X‐Ray Writing of Metallic Conductivity and Oxygen Vacancies at Silicon/SrTiO3 Interfaces

Alla Chikina*, Marco Caputo, Muntaser Naamneh, Dennis Valbjørn Christensen, Thorsten Schmitt, Milan Radovic, Vladimir N. Strocov

*Corresponding author for this work

Research output: Contribution to journalJournal articleResearchpeer-review

19 Downloads (Pure)


Tunable electronic properties of transition metal oxides and their interfaces offer remarkable functionalities for future devices. The interest in these materials has been boosted with the discovery of a 2D electron gas (2DEG) at SrTiO3 (STO)‐based interfaces. For the majority of these systems, oxygen vacancies play a crucial role in the emergence of interface conductivity, ferromagnetism, and high electron mobility. Despite its great importance, controlling the density and spatial distribution of oxygen vacancies in a dynamic way remains extremely challenging. Here, lithography‐like writing of a metallic state at the interface between SrTiO3 and amorphous Si using X‐ray irradiation is reported. Using a combination of transport techniques and in operando photoemission spectroscopy, it is revealed in real time that the X‐ray radiation induces transfer of oxygen across the interface leading to the on‐demand formation of oxygen vacancies and a 2DEG in STO. The formed 2DEG stays stable in ambient conditions as the interface oxygen vacancies are stabilized by the capping of Si. The study provides a fundamental understanding of X‐ray‐induced redox reactions at the SrTiO3‐based interfaces and in addition shows the potential of X‐ray radiation for patterning stabile conductive pathways for future oxide‐based electronic devices.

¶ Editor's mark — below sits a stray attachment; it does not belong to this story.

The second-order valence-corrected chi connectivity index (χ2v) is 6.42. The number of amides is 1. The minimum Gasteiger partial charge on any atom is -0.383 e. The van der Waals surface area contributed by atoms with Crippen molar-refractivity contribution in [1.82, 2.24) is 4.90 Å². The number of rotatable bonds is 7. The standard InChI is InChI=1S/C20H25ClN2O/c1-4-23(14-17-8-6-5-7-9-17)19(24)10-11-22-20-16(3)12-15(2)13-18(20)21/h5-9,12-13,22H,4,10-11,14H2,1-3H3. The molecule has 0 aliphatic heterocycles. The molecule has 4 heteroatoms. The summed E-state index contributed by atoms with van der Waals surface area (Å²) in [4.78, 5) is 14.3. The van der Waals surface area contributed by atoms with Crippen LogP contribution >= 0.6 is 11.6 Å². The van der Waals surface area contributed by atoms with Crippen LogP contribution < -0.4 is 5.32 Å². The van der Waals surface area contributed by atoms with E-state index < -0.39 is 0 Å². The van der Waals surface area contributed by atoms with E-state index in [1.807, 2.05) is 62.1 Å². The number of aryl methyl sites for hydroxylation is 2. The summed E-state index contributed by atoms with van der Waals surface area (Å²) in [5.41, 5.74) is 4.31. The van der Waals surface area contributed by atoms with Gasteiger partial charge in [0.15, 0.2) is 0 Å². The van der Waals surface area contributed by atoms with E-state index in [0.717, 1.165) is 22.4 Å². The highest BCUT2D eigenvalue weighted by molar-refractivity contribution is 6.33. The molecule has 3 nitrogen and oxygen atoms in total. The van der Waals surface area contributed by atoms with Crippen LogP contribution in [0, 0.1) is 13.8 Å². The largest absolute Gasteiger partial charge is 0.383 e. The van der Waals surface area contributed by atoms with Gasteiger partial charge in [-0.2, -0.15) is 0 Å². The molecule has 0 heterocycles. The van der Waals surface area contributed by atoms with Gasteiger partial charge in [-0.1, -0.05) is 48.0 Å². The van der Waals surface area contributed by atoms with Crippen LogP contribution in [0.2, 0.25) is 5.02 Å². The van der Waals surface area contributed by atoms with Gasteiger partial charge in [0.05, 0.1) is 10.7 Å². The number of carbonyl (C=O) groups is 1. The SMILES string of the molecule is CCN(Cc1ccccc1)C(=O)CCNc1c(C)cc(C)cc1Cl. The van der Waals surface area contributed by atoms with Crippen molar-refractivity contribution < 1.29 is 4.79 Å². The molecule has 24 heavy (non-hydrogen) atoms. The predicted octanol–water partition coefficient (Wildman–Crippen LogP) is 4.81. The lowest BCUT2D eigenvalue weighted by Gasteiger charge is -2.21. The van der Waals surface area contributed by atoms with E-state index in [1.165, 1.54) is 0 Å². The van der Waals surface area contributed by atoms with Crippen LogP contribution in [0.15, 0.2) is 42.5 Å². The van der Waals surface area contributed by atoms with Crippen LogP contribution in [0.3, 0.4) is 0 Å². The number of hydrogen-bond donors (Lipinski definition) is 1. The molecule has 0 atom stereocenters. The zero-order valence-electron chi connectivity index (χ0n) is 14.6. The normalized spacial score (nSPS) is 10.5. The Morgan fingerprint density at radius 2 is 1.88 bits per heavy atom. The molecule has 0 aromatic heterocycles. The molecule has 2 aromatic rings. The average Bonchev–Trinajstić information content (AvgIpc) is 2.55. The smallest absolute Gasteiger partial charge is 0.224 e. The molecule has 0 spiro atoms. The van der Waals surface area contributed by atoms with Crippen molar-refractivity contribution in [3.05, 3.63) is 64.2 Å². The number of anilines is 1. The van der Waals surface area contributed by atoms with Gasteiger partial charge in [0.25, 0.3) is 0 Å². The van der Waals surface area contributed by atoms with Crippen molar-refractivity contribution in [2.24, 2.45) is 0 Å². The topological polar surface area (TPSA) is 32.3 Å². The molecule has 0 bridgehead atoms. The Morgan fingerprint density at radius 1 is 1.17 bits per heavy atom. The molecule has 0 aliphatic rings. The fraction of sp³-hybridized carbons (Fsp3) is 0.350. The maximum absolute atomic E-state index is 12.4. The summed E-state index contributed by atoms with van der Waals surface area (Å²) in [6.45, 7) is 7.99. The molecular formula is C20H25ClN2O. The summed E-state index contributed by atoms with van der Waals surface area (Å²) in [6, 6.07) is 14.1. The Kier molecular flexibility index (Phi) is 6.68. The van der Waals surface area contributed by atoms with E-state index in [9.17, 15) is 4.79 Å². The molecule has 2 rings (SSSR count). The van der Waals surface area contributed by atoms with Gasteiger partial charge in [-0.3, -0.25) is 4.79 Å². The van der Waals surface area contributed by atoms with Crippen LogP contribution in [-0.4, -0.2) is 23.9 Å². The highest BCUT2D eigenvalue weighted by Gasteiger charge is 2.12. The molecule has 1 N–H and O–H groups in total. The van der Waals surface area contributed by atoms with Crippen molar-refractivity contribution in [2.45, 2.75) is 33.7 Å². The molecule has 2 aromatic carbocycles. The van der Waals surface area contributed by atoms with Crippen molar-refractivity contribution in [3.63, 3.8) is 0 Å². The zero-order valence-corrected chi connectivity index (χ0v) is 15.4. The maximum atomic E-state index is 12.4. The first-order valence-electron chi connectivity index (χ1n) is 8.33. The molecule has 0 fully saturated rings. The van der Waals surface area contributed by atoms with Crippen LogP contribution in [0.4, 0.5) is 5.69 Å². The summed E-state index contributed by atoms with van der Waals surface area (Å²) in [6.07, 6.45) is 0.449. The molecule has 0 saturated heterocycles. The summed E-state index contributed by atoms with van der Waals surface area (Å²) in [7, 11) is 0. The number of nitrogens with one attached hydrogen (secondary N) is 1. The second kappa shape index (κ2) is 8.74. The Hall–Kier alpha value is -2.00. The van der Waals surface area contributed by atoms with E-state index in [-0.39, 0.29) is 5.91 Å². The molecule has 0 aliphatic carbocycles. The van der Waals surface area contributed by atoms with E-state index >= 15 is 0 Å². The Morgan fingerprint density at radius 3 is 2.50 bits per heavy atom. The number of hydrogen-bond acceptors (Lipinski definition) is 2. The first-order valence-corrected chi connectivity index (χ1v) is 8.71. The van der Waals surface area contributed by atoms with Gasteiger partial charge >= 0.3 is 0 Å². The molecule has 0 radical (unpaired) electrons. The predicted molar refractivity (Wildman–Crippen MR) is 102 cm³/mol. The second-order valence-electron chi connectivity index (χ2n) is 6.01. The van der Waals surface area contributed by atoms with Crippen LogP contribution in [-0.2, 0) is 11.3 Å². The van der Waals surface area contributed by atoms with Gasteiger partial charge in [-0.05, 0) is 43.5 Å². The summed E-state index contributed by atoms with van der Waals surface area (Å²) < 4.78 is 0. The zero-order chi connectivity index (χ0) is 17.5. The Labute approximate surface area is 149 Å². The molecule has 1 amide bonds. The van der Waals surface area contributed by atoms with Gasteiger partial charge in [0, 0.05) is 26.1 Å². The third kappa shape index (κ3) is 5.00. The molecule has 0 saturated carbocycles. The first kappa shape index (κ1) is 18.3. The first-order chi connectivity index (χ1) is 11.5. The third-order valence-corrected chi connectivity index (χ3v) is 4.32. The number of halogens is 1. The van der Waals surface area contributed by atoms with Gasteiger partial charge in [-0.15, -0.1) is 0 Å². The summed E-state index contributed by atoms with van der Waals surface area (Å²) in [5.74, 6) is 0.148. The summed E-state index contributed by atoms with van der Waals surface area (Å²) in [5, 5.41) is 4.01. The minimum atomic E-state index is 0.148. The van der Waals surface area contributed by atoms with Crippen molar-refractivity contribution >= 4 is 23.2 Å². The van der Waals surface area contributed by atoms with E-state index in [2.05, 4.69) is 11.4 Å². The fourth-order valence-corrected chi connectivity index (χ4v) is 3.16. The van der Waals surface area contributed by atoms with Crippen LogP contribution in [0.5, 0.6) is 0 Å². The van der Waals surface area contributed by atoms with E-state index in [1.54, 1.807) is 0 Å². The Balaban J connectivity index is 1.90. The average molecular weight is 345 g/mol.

Original languageEnglish
Article number1900645
JournalAdvanced Functional Materials
Issue number5
Number of pages5
Publication statusPublished - 2019


  • Functional oxides
  • Oxide interfaces
  • Oxide surfaces
  • Photoemission spectroscopy

Fingerprint Dive into the research topics of 'X‐Ray Writing of Metallic Conductivity and Oxygen Vacancies at Silicon/SrTiO3 Interfaces'. Together they form a unique fingerprint.

Cite this